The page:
Wed Jan 12 04:40pm EST
As covered earlier in the day on BDL, the Cavs reached an apex of suck (or maybe it's a nadir ...) Tuesday night against the Lakers. You probably saw LeBron's schadenfreude-laden tweet Tuesday night, and Mr. Dwyer covered the slaughter itself in Behind the Boxscore. Simply put, things are really bad, and with the talent level on the team, things might not get better soon.
It's weighing on the players, obviously, as most consistent losing does. Things are so bad, in fact, that the team's leading scorer and veteran presence is even speaking in terms usually associated with depression. From Mary Schmitt Boyer at the Cleveland Plain Dealer:
"It can't get any worse than this," he said after the Cavaliers suffered the worst loss in team history, 112-57, to the Lakers on Tuesday night in Staples Center. "If it is, y'all going to have to help me. I don't know how much of this I can take. This, by far, is the bottom.
"Fifty-five points? That's, like, impossible," Jamison said. "We're professional athletes. How do you lose by 55 points? I don't care who you're playing against. I mean, if this doesn't hurt . . . I don't understand how we're able to have conversations in the locker room. There's nothing to talk about.
"We have to do some soul searching quick because no matter who we play, right now they feel like they can beat us. If we don't have a sense of pride and just play for yourself or something . . . this might be one of the worst teams to go through a season. The frustrating part about it is I know we're better than this. I don't know. Something has to change."
These comments could be for the team itself as much as they're for Jamison to let off a little steam. For the sake of discussion, though, let's assume that this is an accurate picture into the man's psyche as he braves what could very well become one of the worst seasons in NBA history.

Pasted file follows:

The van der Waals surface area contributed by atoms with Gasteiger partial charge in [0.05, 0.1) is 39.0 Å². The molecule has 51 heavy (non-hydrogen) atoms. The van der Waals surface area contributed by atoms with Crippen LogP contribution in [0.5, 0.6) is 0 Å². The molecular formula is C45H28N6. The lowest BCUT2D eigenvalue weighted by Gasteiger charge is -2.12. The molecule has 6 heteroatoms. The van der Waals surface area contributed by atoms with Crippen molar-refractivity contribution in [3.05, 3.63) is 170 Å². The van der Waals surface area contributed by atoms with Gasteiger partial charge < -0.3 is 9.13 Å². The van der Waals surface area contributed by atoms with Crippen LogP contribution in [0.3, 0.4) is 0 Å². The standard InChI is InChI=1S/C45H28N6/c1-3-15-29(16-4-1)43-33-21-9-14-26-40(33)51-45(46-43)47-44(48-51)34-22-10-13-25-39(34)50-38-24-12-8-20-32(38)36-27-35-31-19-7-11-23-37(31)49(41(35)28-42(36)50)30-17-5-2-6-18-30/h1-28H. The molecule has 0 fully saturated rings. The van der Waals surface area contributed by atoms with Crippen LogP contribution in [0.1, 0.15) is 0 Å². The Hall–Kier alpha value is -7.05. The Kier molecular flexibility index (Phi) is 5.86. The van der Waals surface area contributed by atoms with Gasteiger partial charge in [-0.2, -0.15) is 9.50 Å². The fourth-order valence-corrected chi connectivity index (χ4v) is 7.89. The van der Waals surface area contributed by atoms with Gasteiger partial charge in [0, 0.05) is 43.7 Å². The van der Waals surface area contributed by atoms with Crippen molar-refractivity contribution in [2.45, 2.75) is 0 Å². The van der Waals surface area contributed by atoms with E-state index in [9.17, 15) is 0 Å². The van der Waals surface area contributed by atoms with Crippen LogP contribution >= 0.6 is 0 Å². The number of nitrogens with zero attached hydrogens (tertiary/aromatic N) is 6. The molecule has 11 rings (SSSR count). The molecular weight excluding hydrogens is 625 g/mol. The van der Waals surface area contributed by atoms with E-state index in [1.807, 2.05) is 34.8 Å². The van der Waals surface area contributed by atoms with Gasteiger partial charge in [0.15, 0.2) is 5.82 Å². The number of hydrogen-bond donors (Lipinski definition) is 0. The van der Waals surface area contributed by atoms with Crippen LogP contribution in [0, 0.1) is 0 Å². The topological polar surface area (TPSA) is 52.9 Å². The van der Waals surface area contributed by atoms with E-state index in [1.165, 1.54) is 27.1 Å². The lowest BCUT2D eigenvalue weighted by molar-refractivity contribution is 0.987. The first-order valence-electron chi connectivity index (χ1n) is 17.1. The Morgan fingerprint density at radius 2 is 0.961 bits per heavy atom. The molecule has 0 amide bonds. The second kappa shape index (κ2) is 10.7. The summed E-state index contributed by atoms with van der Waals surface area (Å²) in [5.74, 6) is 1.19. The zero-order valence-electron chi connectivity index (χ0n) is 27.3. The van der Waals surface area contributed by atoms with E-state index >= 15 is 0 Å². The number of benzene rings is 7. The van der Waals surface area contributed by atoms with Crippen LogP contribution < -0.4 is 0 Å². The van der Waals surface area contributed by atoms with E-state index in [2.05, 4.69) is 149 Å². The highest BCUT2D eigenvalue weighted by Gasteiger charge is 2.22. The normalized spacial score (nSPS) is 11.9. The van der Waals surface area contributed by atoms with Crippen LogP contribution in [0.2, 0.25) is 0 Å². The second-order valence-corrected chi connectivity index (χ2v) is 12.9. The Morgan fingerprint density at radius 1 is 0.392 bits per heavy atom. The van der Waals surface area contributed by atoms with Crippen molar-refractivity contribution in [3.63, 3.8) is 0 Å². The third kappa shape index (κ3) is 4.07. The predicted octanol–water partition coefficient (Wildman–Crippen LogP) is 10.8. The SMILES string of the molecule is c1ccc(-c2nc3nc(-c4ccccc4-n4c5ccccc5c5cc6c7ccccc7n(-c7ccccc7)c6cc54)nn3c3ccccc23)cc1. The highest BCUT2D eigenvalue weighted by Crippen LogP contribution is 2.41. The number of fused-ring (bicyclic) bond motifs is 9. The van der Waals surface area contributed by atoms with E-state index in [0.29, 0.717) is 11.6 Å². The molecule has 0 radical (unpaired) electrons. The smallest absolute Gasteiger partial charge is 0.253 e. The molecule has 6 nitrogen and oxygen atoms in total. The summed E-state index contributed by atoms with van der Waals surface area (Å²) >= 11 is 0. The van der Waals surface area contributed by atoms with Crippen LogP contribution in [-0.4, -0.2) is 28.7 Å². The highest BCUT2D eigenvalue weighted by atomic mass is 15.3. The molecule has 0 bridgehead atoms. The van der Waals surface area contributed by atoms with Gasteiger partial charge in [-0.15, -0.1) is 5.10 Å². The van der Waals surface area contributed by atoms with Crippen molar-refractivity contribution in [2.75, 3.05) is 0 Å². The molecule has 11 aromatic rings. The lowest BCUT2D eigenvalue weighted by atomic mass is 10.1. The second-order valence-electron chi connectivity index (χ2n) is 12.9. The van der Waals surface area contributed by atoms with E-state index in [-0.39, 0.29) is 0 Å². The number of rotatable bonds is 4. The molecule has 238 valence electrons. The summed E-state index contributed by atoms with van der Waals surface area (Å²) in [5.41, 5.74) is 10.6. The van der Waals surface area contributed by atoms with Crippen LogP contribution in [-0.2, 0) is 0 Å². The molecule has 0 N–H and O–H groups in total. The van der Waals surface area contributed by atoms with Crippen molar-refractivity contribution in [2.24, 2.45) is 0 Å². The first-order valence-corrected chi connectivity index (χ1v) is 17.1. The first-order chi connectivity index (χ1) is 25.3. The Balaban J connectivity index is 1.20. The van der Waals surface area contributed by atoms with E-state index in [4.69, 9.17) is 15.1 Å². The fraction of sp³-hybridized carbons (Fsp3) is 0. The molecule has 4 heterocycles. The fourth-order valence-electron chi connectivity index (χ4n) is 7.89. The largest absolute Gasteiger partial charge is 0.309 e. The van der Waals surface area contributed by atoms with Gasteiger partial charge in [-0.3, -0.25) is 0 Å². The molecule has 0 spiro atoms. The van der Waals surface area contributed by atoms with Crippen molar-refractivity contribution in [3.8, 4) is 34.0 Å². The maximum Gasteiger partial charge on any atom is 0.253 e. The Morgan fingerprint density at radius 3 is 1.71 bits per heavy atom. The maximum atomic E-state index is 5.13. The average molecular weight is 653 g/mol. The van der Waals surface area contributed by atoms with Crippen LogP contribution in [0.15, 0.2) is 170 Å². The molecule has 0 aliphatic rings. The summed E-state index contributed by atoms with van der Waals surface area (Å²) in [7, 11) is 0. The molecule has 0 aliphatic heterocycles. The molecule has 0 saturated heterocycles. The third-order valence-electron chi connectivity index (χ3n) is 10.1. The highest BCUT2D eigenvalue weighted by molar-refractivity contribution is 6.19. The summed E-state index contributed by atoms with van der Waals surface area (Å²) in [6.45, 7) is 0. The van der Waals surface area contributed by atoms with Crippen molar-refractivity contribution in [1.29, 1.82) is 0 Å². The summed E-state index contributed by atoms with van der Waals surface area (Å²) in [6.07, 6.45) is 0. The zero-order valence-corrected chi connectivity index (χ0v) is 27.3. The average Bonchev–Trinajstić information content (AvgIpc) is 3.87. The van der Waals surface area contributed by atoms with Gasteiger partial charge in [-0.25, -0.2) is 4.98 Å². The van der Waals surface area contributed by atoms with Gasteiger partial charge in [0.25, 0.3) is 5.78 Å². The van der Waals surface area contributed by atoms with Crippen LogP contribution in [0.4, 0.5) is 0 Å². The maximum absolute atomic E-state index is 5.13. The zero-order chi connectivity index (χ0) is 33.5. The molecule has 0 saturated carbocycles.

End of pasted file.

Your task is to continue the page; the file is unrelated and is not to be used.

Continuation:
For Jamison, specifically, it's an interesting situation because he came to Cleveland last season seeking a championship after escaping an atrocious situation in Washington. Now, less than a year later, he's back in the doldrums of losing and arguably in worse shape than when he left D.C. This isn't what he was expecting.
On the other hand, it's tough to feel too bad for a group of people who get to play a children's game for millions of dollars. In the grand scheme of things, Jamison's plight is much better than that of the many unemployed Clevelanders who watch him play on TV. It's hard to feel too sorry for Jamison when he goes to sleep on a pile of money with many beautiful women.
Then again, he's still a person, and people get sad when their jobs aren't going well, even if the money is there to make them feel better. Jamison's still playing the game he loves, but he's also in it to win it (big "Bring It On" fan, I've heard), not to be a punching bag for other teams and late-night talk show hosts. In other words, you can feel for Jamison and his teammates even if you acknowledge that their lives are better than most. No one wants to be terrible at their job. These men have pride, no matter how unsure Jamison is of it right now.